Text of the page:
Moral and Ethical Leadership

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An important leader responsibility may be that of engendering in others, as much by example as by words, internalized attitudes about what is right and wrong, ethical and unethical, moral and amoral. In today’s climate, leaders may be in precarious situations to enact their own espoused senses of moral absolutes while also recognizing their own behavioral moral relativism. Complicating the matter may be the expectation (rightly so) of leaders to not just legislate morality codes but rather listen and respond to individual and group approaches (e.g., gender, generational, racial, ethnic) to moral and ethical thinking and conduct. To illustrate generational effects, researchers noted that members of Generation Y tended to adopt both higher moral relativism AND idealism – a phenomenon not experienced in previous generations (VanMeter, Grisaffe, Chonko, & Roberts, 2013).

Moral relativism is a state in which right and wrong, good and bad, and other moral polarities are situational while idealism suggests a true, knowable, conscious state that should be represented in reality as what ought to be. For example, some may argue that taking the personal property of another is generally wrong or that there should be plentiful supplies of resources and that those resources are communally owned. Because this ideal is not a reality (i.e., people take the personal property of others, there are finite resources that are not equitably distributed across the community), moral relativism is adopted. An employee who does not earn enough to meet his/her basic needs may feel justified (by himself/herself or others) in using company resources beyond the scope of his/her role. The indigent who removes property from retail or other stores may excuse his/her behavior as being a product of his/her state and not as a reflection of his/her character.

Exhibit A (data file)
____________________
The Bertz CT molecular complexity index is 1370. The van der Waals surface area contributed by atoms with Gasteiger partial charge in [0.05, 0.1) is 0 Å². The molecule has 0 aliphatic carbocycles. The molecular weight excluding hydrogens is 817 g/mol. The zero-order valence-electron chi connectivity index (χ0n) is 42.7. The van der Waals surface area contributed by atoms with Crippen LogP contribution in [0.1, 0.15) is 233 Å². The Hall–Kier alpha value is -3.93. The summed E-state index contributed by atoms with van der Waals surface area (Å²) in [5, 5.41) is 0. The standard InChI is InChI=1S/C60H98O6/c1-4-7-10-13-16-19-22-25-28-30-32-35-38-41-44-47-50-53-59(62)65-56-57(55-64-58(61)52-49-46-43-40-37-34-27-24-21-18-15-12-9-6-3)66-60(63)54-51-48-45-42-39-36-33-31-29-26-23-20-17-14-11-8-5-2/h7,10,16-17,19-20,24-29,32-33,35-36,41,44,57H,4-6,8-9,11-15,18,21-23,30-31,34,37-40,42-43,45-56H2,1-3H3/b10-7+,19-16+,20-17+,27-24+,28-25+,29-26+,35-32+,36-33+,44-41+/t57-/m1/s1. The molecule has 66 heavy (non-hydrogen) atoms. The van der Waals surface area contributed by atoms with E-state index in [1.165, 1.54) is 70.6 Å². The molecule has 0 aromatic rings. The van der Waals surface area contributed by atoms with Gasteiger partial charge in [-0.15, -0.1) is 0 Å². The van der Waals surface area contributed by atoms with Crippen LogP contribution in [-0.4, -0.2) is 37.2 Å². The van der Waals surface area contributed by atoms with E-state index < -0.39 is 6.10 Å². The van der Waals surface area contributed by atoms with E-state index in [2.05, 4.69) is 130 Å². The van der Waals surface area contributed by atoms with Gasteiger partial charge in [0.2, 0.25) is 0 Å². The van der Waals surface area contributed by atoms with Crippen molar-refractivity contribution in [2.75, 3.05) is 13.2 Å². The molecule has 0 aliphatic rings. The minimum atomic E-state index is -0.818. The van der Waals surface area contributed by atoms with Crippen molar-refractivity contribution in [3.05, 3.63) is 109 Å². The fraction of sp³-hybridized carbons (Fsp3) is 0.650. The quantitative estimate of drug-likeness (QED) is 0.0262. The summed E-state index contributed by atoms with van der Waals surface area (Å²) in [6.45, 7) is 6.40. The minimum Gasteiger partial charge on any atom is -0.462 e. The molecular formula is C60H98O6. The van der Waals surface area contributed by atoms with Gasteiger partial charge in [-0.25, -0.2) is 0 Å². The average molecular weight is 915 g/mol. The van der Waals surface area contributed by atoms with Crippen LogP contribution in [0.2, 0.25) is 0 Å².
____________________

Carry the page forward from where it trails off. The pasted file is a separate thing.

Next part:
One of my favorite authors observed:

You are king only to the degree to which you are just and true, and if you do not do what is right and honest, you are no king.

While leaders, for 99.9% of cases, are certainly not kings, this observation may also apply to them. A true leader will do what is just and true — right and honest — even when those actions may be deemed by others to be unjust, wrong, or dishonest. In determining what is just and true, a leader must balance multiple perspectives simultaneously and make decisions that are (a) beneficial to as many individuals and groups as possible, but also (b) look out for and protect the interests of vulnerable populations who are unable to fully advocate for themselves.

As you have observed formal or informal leadership (e.g., in business, at home, in the community):

  • How have you seen leaders engender in others moral and ethical compasses?

  • As they have done so, which approaches did they employ that worked well to instill justice and truth in the communities they lead? Conversely, which approaches provided to be detrimental to establishing justice and truth?

  • Although you may be a leader, you are also a follower. To those that you follow (e.g., a mentor, a colleague, a neighbor, a spiritual leader), what advice would you share with them to help them more effectively lead with moral and ethical leadership?


Nibley, H. (1989). Approaching Zion (p. 118). Salt Lake City, UT: Deseret Book Company

VanMeter, R., Grisaffe, D., Chonko, L., & Roberts, J. (2013). Generation Y’s Ethical Ideology and Its Potential Workplace Implications. Journal of Business Ethics, 117(1), 93–109.

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